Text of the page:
At a presentation of Sechaba Brewery Holdings (Ltd) interim results for the past 6 months, KBL Managing Director, Hloni Matsela, tried to assure the media that the ‘business remains viable’.
“(However), the viability could be compromised,” he said.
Sechaba’s story of poor results goes beyond the usual crying from companies over the impact of the global economic recession and the ‘notorious’ 30% alcohol levy.
In a free market economy, companies can generate money according to their uncurtailed efforts.
Naturally, free market companies are supposed to make money the way they may. However, some companies do not honour acceptable standards.
The belief in the current administration is that the KBL product is to blame for the many social ills and road carnages. This perception was re-enforced Tuesday at a function aimed at unveiling the national logo against abuse of alcohol.
Government and international agencies demonized alcoholÔÇöa substance that has been regarded as a social drinkÔÇö saying is responsible for at least 60”known”social and health ills.
At least that is what the present government of Botswana thinks. In this matrix, the brewer finds itself in a precarious situation to make returns on investment for shareholders while simultaneously promoting safer drinking.
Operating profit for the group fell by 29% from P162.9 million in the same period last year to P116 million in the reporting period.
The KBL lager volumes were -34.8% in the red in 2009, compared to 16.9% in the same period last year while traditional beer volumes also felt the knocks, registering a -13.7% growth in the current reporting period compared to 15.5% in 2008.
The overall KBL volumes dropped by 28% with KBL’s operating profits declining by 36% while after tax profits declining by 39%.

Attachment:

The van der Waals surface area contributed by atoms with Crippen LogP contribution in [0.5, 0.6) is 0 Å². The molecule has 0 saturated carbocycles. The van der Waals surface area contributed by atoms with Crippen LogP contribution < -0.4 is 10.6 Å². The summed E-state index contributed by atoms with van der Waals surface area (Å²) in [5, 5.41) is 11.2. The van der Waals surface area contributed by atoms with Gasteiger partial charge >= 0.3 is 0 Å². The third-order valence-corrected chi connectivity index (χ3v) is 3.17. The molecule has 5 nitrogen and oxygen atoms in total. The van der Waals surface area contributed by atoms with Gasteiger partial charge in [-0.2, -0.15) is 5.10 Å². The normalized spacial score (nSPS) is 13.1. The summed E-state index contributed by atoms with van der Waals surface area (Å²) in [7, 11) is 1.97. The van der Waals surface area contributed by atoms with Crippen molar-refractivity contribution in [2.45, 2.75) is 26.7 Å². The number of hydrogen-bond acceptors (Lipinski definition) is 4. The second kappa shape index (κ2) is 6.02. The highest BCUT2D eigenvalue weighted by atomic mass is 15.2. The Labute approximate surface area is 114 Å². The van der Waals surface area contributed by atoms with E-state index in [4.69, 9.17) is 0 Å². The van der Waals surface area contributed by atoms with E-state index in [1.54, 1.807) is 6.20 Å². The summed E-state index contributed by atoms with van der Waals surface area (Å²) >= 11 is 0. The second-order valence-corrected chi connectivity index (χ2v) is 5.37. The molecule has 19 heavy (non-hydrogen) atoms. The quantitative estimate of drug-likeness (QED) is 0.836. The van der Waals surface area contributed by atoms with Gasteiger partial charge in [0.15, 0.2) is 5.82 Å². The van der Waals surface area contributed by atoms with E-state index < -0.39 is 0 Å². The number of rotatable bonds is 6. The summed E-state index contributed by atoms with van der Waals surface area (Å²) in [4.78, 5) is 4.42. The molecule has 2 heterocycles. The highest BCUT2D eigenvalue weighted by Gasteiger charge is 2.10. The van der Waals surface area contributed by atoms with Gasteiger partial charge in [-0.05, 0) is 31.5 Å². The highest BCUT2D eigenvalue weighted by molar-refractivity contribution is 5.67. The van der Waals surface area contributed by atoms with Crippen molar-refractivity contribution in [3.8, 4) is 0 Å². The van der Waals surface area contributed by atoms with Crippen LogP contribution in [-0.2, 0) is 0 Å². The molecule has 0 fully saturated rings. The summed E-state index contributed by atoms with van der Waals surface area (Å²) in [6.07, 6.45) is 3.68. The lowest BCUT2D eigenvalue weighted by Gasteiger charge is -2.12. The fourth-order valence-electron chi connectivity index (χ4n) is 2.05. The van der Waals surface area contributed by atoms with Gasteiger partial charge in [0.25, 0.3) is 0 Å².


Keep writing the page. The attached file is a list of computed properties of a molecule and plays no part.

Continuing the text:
BBL operating profit grew at 12% while its after tax profit fell by 10%. The traditional beer, which normally is a heaven for downgrading elbow benders, saw its sales dropping by 14% on prior year.
There is a tendency for consumers to cross over to the traditional beer when times are tough.
However, this decline is less compared to the drop on clear beer category.
Matsela, however, said that KBL exported a sizeable amount of its products to the DRC and Zambian markets.
These exports were not affected by the 30% alcohol levy. However, the exports are dependent on the local market needs of those countries and as long as there is shortage.
Despite the dampened mood in the market, Matsela said they will still be involved in Corporate Social Responsibility (CSR) programmes while hoping that the economic recovery will be faster.
“We are still involved in sports and we will still be involved if we are not still in business,” he said with a smile.
The 2009/2010 Kickstart programme has continued after its five year pilot programme with entrepreneurial opportunities continuing through operational initiatives like the Owner Driver, Runners and Returnable Bottles system.
Matsela said the expectations were that conditions for alcoholic beverages will remain tough during the second period, but was hopeful that the analysts were right when they noted that the downturn would soon be over.